A Quest of Great Importance-Developing a Broad Spectrum Escherichiacoli Phage Collection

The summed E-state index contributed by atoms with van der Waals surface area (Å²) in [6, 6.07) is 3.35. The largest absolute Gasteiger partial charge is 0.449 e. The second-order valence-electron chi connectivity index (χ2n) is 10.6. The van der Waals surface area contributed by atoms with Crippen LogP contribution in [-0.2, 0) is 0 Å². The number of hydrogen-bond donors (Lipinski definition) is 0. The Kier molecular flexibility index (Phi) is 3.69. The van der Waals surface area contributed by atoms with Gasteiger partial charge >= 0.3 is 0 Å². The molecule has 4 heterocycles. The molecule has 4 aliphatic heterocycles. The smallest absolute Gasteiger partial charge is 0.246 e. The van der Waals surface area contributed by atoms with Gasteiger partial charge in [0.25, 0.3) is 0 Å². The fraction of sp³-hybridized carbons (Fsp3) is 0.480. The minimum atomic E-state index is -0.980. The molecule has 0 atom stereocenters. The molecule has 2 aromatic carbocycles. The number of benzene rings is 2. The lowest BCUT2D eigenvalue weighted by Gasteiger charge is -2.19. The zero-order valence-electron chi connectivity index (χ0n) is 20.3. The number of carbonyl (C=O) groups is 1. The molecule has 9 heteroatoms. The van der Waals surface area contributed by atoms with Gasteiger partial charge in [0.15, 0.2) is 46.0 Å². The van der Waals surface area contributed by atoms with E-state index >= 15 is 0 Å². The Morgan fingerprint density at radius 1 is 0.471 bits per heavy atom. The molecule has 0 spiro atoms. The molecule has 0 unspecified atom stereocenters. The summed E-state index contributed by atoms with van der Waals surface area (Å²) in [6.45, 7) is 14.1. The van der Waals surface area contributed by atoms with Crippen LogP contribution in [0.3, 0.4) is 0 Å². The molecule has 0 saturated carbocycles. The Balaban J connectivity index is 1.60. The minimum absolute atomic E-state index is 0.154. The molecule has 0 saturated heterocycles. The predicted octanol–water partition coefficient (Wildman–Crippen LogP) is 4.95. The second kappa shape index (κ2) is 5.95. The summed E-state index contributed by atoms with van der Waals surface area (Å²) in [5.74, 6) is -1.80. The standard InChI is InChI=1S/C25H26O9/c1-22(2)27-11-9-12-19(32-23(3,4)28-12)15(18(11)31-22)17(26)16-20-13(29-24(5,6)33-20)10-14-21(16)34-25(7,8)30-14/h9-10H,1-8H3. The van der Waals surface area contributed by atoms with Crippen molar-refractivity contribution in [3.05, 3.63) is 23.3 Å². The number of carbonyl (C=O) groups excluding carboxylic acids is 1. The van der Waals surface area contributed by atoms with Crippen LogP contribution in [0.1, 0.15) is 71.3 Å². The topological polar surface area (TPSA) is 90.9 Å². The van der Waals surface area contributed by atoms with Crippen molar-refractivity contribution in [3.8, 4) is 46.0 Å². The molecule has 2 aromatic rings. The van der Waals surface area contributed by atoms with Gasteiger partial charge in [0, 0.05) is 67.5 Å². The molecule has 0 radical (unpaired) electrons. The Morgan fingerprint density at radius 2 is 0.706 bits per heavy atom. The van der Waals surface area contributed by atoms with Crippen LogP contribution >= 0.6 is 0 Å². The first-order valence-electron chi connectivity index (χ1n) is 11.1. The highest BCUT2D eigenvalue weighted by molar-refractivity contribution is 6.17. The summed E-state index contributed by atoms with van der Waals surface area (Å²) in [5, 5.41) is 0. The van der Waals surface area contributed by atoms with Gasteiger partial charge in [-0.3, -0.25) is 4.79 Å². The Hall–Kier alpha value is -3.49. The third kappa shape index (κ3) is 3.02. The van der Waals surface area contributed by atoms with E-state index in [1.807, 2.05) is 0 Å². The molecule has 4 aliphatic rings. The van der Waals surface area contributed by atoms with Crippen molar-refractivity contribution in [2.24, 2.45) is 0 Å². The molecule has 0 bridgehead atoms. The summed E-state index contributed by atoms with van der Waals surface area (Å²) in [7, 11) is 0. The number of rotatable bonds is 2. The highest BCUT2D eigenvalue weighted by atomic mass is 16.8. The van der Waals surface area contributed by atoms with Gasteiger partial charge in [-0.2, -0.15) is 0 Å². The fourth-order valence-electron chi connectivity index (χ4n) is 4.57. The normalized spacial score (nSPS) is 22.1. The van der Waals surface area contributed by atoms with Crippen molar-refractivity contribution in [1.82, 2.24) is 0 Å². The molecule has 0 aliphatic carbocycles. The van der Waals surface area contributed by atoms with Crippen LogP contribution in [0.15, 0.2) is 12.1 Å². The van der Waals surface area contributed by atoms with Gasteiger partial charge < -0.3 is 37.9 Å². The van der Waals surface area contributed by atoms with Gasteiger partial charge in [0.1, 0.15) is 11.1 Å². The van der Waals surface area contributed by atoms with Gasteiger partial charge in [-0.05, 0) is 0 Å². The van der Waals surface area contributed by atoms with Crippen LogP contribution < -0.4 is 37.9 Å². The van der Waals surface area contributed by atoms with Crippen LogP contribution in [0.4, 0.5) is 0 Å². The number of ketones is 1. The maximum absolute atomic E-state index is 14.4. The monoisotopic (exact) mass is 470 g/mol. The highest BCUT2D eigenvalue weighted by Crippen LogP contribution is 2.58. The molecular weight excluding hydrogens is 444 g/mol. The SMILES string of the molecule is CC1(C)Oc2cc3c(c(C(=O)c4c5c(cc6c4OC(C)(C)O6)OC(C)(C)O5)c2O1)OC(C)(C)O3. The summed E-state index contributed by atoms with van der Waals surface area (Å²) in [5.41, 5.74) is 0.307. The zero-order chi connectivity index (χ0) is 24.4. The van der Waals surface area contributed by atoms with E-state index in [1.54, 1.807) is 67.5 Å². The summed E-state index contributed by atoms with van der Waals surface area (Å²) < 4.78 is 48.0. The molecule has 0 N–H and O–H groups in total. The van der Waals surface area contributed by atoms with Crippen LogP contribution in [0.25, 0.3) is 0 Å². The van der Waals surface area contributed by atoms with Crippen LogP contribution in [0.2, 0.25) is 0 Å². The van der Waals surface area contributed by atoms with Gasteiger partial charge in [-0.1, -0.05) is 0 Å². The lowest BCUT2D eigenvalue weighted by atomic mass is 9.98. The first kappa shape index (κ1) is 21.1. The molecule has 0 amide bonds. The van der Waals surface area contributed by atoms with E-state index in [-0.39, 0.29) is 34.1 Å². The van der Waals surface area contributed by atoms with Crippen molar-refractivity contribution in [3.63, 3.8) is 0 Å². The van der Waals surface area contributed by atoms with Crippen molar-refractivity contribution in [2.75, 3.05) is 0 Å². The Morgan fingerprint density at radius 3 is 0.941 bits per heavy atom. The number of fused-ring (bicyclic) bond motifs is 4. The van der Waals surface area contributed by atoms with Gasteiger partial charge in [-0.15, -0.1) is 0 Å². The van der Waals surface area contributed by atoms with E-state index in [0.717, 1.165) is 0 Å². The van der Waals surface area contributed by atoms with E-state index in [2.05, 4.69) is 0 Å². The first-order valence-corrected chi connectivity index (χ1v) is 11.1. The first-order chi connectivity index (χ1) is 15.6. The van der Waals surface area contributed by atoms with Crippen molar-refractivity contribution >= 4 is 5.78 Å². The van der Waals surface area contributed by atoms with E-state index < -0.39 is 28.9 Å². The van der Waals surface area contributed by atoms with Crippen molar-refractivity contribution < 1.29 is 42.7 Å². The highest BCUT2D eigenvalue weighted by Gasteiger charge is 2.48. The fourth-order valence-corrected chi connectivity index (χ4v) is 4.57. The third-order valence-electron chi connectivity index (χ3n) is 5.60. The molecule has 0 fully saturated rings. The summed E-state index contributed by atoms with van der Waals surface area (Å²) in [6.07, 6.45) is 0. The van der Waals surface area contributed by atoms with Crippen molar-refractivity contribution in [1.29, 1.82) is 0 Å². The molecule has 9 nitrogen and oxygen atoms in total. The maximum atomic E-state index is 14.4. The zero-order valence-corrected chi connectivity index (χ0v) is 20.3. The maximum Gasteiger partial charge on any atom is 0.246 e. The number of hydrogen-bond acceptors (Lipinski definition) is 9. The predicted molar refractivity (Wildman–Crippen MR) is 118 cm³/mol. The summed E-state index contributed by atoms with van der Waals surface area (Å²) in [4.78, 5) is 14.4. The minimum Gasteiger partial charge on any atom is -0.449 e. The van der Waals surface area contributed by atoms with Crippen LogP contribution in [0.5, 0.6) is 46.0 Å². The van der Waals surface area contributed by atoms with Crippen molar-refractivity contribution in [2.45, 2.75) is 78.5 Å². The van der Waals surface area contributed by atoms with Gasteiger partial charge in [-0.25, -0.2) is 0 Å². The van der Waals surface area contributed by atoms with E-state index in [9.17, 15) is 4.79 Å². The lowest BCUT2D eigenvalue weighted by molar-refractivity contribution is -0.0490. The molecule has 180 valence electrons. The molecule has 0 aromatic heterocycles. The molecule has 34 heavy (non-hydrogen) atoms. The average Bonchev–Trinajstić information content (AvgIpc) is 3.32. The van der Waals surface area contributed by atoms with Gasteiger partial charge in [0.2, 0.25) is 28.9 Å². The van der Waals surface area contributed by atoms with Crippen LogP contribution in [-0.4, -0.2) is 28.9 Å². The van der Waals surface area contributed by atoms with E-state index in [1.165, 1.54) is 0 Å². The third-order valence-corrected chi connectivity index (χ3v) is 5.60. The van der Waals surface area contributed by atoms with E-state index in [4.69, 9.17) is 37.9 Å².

Shigella ssp. and enterotoxigenic Escherichiacoli are the most common etiological agents of diarrheal diseases in malnourished children under five years of age in developing countries. The ever-growing issue of antibiotic resistance and the potential negative impact of antibiotic use on infant commensal microbiota are significant challenges to current therapeutic approaches. Bacteriophages (or phages) represent an alternative treatment that can be used to treat specific bacterial infections. In the present study, we screened water samples from both environmental and industrial sources for phages capable of infecting E. coli laboratory strains within our collection. Nineteen phages were isolatedand tested for their ability to infect strains within the ECOR collection and E. coli O157:H7 Δstx. Furthermore, since coliphages have been reported to cross-infect certain Shigella spp., we also evaluated the ability of the nineteen phages to infect a representative Shigella sonnei strain from our collection. Based on having distinct (although overlapping in some cases) host ranges, ten phage isolates were selected for genome sequence and morphological characterization. Together, these ten selected phages were shown to infect most of the ECOR library, with 61 of the 72 strains infected by at least one phage from our collection. Genome analysis of the ten phages allowed classification into five previously described genetic subgroups plus one previously underrepresented subgroup.